Is TV Killing Us?

June 15, 2011
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The latest Journal of the American Medical Association has a meta-analysis of the limited number (8) of studies that looked at peoples’ television habits and their relationship to incidence of diabetes, heart disease and early death. According to Anders Grøntved of the University of Southern Denmark and Frank B.

The latest Journal of the American Medical Association has a meta-analysis of the limited number (8) of studies that looked at peoples’ television habits and their relationship to incidence of diabetes, heart disease and early death. According to Anders Grøntved of the University of Southern Denmark and Frank B. Hu of Harvard Medical School, two hours of television viewing per day resulted in a 20 percent increase in type 2 diabetes, a 15 percent increase in heart disease, and a 13 percent increase in all-cause mortality. All the findings were statistically significant. In absolute terms, for every 100,000 people who viewed TV for at least two hours a day, there were an additional 176 cases of type 2 diabetes, 38 cases of fatal cardiovascular disease, and 104 deaths of any type.

Is this really a smoking gun? Correlation is not causation. What else do we know about people who watch at least two hours of TV a day? Are they depressed? Are they bored? Is their sedentary lifestyle a product of some underlying condition, which may actually be the proximate cause of the diseased state?

As the authors note in their discussion:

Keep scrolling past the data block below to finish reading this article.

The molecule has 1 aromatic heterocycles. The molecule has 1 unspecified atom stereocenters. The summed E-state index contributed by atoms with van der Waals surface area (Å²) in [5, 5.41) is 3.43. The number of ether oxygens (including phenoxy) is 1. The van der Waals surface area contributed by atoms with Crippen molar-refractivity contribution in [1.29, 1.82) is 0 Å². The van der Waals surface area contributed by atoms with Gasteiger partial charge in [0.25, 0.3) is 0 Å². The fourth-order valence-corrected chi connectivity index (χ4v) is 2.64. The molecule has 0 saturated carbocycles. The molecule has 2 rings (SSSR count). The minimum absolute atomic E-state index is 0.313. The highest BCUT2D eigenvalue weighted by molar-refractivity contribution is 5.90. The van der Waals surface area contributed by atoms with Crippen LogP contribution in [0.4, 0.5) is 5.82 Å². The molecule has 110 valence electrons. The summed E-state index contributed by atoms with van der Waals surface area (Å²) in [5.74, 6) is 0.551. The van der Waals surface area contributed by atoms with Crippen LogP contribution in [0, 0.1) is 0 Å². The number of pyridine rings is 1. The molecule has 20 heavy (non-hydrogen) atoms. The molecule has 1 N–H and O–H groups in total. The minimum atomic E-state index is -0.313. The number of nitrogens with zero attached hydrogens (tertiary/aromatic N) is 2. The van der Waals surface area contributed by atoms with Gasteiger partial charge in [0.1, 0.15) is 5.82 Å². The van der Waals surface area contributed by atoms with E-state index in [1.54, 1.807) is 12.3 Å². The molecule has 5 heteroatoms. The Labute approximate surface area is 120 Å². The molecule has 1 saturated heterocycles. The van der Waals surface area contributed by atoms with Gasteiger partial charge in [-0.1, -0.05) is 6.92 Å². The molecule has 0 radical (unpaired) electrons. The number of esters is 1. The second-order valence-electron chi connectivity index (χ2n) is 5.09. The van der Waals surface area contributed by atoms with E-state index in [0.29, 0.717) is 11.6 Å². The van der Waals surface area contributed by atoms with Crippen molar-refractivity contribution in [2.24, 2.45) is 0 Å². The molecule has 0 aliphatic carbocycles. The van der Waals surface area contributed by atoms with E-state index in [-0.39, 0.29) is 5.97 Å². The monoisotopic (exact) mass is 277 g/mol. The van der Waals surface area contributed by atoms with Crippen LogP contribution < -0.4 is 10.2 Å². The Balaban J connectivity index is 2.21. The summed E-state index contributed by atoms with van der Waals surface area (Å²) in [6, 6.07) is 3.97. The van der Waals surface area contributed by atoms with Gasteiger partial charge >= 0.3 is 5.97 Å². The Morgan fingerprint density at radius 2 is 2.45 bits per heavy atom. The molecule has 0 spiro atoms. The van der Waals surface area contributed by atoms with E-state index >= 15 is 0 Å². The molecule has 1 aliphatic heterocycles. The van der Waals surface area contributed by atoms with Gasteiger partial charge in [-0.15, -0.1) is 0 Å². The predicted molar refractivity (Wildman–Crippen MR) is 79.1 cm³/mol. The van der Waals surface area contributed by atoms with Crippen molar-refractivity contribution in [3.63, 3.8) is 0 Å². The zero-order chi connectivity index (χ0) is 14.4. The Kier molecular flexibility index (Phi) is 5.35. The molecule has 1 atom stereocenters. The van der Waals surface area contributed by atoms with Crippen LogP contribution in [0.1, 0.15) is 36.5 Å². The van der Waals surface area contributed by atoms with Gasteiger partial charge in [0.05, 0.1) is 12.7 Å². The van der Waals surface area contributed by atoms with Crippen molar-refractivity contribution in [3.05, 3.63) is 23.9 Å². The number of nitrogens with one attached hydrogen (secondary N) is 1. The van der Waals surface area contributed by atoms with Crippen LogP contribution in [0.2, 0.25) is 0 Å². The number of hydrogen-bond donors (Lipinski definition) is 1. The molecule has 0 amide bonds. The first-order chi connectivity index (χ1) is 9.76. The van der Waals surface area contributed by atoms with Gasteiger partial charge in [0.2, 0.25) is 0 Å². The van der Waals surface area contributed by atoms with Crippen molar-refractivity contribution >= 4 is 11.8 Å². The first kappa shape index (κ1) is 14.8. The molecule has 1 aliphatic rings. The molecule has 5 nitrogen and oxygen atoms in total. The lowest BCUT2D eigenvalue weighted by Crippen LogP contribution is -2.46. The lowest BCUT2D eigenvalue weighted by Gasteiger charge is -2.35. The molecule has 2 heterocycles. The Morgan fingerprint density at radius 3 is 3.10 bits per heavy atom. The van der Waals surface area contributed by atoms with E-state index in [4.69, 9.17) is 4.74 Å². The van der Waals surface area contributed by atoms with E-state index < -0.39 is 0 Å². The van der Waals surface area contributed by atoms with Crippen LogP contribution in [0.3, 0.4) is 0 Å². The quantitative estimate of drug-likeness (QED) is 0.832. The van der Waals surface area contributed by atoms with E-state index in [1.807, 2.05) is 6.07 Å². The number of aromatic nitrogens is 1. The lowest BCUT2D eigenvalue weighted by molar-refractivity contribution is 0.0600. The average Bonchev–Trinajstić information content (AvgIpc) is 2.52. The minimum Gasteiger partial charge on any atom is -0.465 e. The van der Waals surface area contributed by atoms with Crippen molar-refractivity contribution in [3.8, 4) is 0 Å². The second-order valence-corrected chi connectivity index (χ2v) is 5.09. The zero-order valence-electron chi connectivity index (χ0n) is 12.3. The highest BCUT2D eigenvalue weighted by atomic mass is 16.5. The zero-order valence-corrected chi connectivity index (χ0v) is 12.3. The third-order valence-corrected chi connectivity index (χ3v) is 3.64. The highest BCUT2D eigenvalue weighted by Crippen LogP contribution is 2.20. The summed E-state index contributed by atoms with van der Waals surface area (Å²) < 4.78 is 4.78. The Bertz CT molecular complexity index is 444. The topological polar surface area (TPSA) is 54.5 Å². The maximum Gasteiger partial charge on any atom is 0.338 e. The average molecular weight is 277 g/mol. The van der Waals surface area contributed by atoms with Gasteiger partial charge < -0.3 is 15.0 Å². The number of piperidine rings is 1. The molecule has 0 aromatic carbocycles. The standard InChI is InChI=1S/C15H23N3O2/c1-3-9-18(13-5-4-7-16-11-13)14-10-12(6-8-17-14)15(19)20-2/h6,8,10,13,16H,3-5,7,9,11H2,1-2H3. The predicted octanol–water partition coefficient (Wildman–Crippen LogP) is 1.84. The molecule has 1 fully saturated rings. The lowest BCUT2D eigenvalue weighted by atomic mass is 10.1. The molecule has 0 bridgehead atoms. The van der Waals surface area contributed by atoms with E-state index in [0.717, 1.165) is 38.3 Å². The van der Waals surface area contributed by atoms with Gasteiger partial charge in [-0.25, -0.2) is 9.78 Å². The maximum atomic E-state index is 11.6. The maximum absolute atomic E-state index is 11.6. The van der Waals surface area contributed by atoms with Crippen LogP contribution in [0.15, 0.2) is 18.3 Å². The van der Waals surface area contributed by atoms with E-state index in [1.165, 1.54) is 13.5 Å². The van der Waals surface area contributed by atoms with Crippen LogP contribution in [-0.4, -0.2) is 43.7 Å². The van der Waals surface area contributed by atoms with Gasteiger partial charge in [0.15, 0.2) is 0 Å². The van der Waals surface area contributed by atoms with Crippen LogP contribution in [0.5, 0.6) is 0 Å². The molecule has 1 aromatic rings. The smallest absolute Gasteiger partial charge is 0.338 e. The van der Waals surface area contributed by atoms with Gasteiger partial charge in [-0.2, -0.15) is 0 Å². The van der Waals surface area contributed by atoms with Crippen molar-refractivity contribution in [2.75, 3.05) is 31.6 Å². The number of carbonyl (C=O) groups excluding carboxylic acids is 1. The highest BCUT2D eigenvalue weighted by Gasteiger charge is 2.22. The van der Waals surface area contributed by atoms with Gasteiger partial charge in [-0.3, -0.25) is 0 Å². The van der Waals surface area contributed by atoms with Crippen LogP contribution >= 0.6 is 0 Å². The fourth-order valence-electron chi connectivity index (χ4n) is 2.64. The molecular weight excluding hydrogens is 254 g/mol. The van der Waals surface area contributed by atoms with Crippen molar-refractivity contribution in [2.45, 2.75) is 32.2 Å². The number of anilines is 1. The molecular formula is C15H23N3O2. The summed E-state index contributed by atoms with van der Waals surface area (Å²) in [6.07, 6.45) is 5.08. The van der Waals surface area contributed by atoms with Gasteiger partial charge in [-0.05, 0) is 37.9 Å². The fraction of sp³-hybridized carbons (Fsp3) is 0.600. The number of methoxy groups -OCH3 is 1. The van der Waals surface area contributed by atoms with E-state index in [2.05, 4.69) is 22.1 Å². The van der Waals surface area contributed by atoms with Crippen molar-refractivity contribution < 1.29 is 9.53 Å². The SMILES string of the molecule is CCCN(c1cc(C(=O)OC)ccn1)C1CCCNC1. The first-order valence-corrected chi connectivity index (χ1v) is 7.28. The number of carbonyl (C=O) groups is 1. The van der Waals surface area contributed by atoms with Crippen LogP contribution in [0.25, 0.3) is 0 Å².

Although the included studies attempted to control for various known risk factors, the possibility of residual or unmeasured confounding cannot be ruled out. . . Although all of the included studies excluded participants with chronic disease at baseline, it is still possible that reverse causality may contribute to some of the associations reported herein if participants with subclinical stages of disease become more sedentary.

Karen Goozner, a certified school counselor, recently surveyed the literature that associated violent childhood behavior with watching violence on TV. The literature suggested it was a co-factor, not a causative factor. she said. In other words, families with a history of violence – who believed physicial violence was an appropriate response to social or child-rearing problems and role-modeled that behavior for their children — tended to also watch violent television for entertainment. Did the TV do it? Or was it mom or dad?

Television can be blamed for many things. Bad writing. Bad acting. But let’s not blame the escape valve for the pressures of modern life and worklife that has driven western Europeans (3.5 hours a day average); Australians (4 hours a day average) and Americans (5 hours a day average) to seek refuge in the depressing, all-night escape of drinking in front of the tube.

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